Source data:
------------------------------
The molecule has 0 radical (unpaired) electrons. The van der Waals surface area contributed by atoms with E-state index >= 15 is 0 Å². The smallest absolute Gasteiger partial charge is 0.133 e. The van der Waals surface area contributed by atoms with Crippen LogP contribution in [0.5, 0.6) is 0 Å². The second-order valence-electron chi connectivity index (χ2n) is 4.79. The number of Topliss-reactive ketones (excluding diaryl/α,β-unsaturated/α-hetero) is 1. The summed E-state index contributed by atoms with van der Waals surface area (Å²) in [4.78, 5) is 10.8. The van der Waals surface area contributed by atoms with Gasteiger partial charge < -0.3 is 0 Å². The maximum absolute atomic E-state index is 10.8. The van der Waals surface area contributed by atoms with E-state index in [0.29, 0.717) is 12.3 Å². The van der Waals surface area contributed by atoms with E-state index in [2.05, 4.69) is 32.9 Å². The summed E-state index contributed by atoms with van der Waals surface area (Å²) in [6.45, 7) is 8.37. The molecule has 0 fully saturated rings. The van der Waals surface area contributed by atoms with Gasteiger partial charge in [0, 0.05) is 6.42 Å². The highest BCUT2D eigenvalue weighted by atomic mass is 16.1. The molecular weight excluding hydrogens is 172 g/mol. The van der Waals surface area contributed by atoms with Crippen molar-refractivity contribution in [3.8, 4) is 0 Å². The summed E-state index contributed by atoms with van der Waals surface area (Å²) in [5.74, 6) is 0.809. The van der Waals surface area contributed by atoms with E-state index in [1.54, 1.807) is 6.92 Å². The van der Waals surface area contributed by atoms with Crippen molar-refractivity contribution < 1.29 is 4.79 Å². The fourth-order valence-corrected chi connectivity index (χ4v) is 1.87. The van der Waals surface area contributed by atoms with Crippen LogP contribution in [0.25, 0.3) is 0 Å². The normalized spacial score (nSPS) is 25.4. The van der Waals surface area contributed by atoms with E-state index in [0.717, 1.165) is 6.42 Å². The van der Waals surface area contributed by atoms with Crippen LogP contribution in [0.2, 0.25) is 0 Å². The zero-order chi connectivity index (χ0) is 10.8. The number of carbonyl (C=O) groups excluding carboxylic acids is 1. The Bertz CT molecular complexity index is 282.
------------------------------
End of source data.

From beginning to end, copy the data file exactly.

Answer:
The molecule has 0 radical (unpaired) electrons. The van der Waals surface area contributed by atoms with E-state index >= 15 is 0 Å². The smallest absolute Gasteiger partial charge is 0.133 e. The van der Waals surface area contributed by atoms with Crippen LogP contribution in [0.5, 0.6) is 0 Å². The second-order valence-electron chi connectivity index (χ2n) is 4.79. The number of Topliss-reactive ketones (excluding diaryl/α,β-unsaturated/α-hetero) is 1. The summed E-state index contributed by atoms with van der Waals surface area (Å²) in [4.78, 5) is 10.8. The van der Waals surface area contributed by atoms with Gasteiger partial charge < -0.3 is 0 Å². The maximum absolute atomic E-state index is 10.8. The van der Waals surface area contributed by atoms with E-state index in [0.29, 0.717) is 12.3 Å². The van der Waals surface area contributed by atoms with E-state index in [2.05, 4.69) is 32.9 Å². The summed E-state index contributed by atoms with van der Waals surface area (Å²) in [6.45, 7) is 8.37. The molecule has 0 fully saturated rings. The van der Waals surface area contributed by atoms with Gasteiger partial charge in [0, 0.05) is 6.42 Å². The highest BCUT2D eigenvalue weighted by atomic mass is 16.1. The molecular weight excluding hydrogens is 172 g/mol. The van der Waals surface area contributed by atoms with Crippen molar-refractivity contribution in [3.8, 4) is 0 Å². The summed E-state index contributed by atoms with van der Waals surface area (Å²) in [5.74, 6) is 0.809. The van der Waals surface area contributed by atoms with E-state index in [1.54, 1.807) is 6.92 Å². The van der Waals surface area contributed by atoms with Crippen molar-refractivity contribution < 1.29 is 4.79 Å². The fourth-order valence-corrected chi connectivity index (χ4v) is 1.87. The van der Waals surface area contributed by atoms with Crippen LogP contribution in [0.25, 0.3) is 0 Å². The normalized spacial score (nSPS) is 25.4. The van der Waals surface area contributed by atoms with E-state index in [0.717, 1.165) is 6.42 Å². The van der Waals surface area contributed by atoms with Crippen LogP contribution in [0.2, 0.25) is 0 Å². The zero-order chi connectivity index (χ0) is 10.8. The number of carbonyl (C=O) groups excluding carboxylic acids is 1. The Bertz CT molecular complexity index is 282.